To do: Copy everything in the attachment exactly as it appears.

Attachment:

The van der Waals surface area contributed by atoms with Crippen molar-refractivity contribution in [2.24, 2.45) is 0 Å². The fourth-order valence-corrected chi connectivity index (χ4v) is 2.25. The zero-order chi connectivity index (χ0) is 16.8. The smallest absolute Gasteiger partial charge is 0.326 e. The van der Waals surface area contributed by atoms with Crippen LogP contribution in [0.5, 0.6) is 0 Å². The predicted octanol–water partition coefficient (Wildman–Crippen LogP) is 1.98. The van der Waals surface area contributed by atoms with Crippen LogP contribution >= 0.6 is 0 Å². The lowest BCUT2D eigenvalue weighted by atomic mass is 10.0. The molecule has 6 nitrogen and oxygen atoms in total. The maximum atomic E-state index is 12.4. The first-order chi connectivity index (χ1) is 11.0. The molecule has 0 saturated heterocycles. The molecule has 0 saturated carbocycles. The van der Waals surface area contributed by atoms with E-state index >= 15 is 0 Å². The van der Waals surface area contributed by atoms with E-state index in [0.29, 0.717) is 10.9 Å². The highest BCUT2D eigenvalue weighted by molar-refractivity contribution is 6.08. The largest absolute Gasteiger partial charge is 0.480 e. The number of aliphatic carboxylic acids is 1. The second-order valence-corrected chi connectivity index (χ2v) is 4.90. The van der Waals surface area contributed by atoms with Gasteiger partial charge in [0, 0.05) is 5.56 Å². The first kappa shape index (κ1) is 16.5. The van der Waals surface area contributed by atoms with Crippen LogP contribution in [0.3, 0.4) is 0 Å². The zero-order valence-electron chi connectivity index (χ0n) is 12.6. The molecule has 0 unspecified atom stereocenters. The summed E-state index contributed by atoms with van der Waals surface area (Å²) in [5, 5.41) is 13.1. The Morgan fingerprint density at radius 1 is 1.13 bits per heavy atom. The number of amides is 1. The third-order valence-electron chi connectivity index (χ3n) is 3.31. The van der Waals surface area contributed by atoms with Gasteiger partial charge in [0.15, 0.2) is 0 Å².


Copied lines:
The van der Waals surface area contributed by atoms with Crippen molar-refractivity contribution in [2.24, 2.45) is 0 Å². The fourth-order valence-corrected chi connectivity index (χ4v) is 2.25. The zero-order chi connectivity index (χ0) is 16.8. The smallest absolute Gasteiger partial charge is 0.326 e. The van der Waals surface area contributed by atoms with Crippen LogP contribution in [0.5, 0.6) is 0 Å². The predicted octanol–water partition coefficient (Wildman–Crippen LogP) is 1.98. The van der Waals surface area contributed by atoms with Crippen LogP contribution >= 0.6 is 0 Å². The lowest BCUT2D eigenvalue weighted by atomic mass is 10.0. The molecule has 6 nitrogen and oxygen atoms in total. The maximum atomic E-state index is 12.4. The first-order chi connectivity index (χ1) is 11.0. The molecule has 0 saturated heterocycles. The molecule has 0 saturated carbocycles. The van der Waals surface area contributed by atoms with E-state index >= 15 is 0 Å². The van der Waals surface area contributed by atoms with E-state index in [0.29, 0.717) is 10.9 Å². The highest BCUT2D eigenvalue weighted by molar-refractivity contribution is 6.08. The largest absolute Gasteiger partial charge is 0.480 e. The number of aliphatic carboxylic acids is 1. The second-order valence-corrected chi connectivity index (χ2v) is 4.90. The van der Waals surface area contributed by atoms with Gasteiger partial charge in [0, 0.05) is 5.56 Å². The first kappa shape index (κ1) is 16.5. The van der Waals surface area contributed by atoms with Crippen LogP contribution in [0.3, 0.4) is 0 Å². The zero-order valence-electron chi connectivity index (χ0n) is 12.6. The molecule has 0 unspecified atom stereocenters. The summed E-state index contributed by atoms with van der Waals surface area (Å²) in [5, 5.41) is 13.1. The Morgan fingerprint density at radius 1 is 1.13 bits per heavy atom. The number of amides is 1. The third-order valence-electron chi connectivity index (χ3n) is 3.31. The van der Waals surface area contributed by atoms with Gasteiger partial charge in [0.15, 0.2) is 0 Å².